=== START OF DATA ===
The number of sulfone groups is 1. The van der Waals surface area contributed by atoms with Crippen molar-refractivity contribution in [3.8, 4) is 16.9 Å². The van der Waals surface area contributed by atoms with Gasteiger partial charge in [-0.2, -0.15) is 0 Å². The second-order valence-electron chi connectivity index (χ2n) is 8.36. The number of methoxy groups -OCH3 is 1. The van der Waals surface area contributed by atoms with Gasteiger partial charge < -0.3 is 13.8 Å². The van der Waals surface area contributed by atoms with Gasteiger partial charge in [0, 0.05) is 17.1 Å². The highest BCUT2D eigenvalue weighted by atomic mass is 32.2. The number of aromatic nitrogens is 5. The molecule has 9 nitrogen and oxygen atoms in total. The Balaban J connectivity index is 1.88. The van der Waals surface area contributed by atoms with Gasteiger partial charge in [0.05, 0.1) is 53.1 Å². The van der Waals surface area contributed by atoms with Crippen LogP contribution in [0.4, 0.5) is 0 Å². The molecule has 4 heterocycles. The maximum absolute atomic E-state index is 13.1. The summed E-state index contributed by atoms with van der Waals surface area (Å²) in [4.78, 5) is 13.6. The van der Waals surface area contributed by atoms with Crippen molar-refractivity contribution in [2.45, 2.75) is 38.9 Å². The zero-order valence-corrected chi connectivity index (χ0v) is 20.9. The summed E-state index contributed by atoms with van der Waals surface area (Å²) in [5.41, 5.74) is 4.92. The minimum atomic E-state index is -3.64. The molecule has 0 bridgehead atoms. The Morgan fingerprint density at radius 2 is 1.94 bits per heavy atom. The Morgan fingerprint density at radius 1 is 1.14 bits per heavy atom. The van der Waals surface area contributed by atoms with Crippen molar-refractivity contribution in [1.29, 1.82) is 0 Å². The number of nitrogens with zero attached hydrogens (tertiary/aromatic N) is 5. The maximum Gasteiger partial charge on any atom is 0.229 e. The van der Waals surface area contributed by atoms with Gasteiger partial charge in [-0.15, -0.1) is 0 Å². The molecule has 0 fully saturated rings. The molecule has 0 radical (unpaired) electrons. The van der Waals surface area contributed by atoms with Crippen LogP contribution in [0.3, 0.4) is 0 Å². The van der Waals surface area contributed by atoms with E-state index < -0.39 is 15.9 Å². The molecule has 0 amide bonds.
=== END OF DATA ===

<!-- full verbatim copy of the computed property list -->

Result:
The number of sulfone groups is 1. The van der Waals surface area contributed by atoms with Crippen molar-refractivity contribution in [3.8, 4) is 16.9 Å². The van der Waals surface area contributed by atoms with Gasteiger partial charge in [-0.2, -0.15) is 0 Å². The second-order valence-electron chi connectivity index (χ2n) is 8.36. The number of methoxy groups -OCH3 is 1. The van der Waals surface area contributed by atoms with Gasteiger partial charge < -0.3 is 13.8 Å². The van der Waals surface area contributed by atoms with Gasteiger partial charge in [0, 0.05) is 17.1 Å². The highest BCUT2D eigenvalue weighted by atomic mass is 32.2. The number of aromatic nitrogens is 5. The molecule has 9 nitrogen and oxygen atoms in total. The Balaban J connectivity index is 1.88. The van der Waals surface area contributed by atoms with Gasteiger partial charge in [0.05, 0.1) is 53.1 Å². The van der Waals surface area contributed by atoms with Crippen LogP contribution in [0.4, 0.5) is 0 Å². The molecule has 4 heterocycles. The maximum absolute atomic E-state index is 13.1. The summed E-state index contributed by atoms with van der Waals surface area (Å²) in [4.78, 5) is 13.6. The van der Waals surface area contributed by atoms with Crippen molar-refractivity contribution in [2.45, 2.75) is 38.9 Å². The zero-order valence-corrected chi connectivity index (χ0v) is 20.9. The summed E-state index contributed by atoms with van der Waals surface area (Å²) in [5.41, 5.74) is 4.92. The minimum atomic E-state index is -3.64. The molecule has 0 bridgehead atoms. The Morgan fingerprint density at radius 2 is 1.94 bits per heavy atom. The Morgan fingerprint density at radius 1 is 1.14 bits per heavy atom. The van der Waals surface area contributed by atoms with Crippen molar-refractivity contribution in [1.29, 1.82) is 0 Å². The number of nitrogens with zero attached hydrogens (tertiary/aromatic N) is 5. The maximum Gasteiger partial charge on any atom is 0.229 e. The van der Waals surface area contributed by atoms with Gasteiger partial charge in [-0.15, -0.1) is 0 Å². The molecule has 0 fully saturated rings. The molecule has 0 radical (unpaired) electrons. The van der Waals surface area contributed by atoms with Crippen LogP contribution in [0.3, 0.4) is 0 Å². The van der Waals surface area contributed by atoms with E-state index < -0.39 is 15.9 Å². The molecule has 0 amide bonds.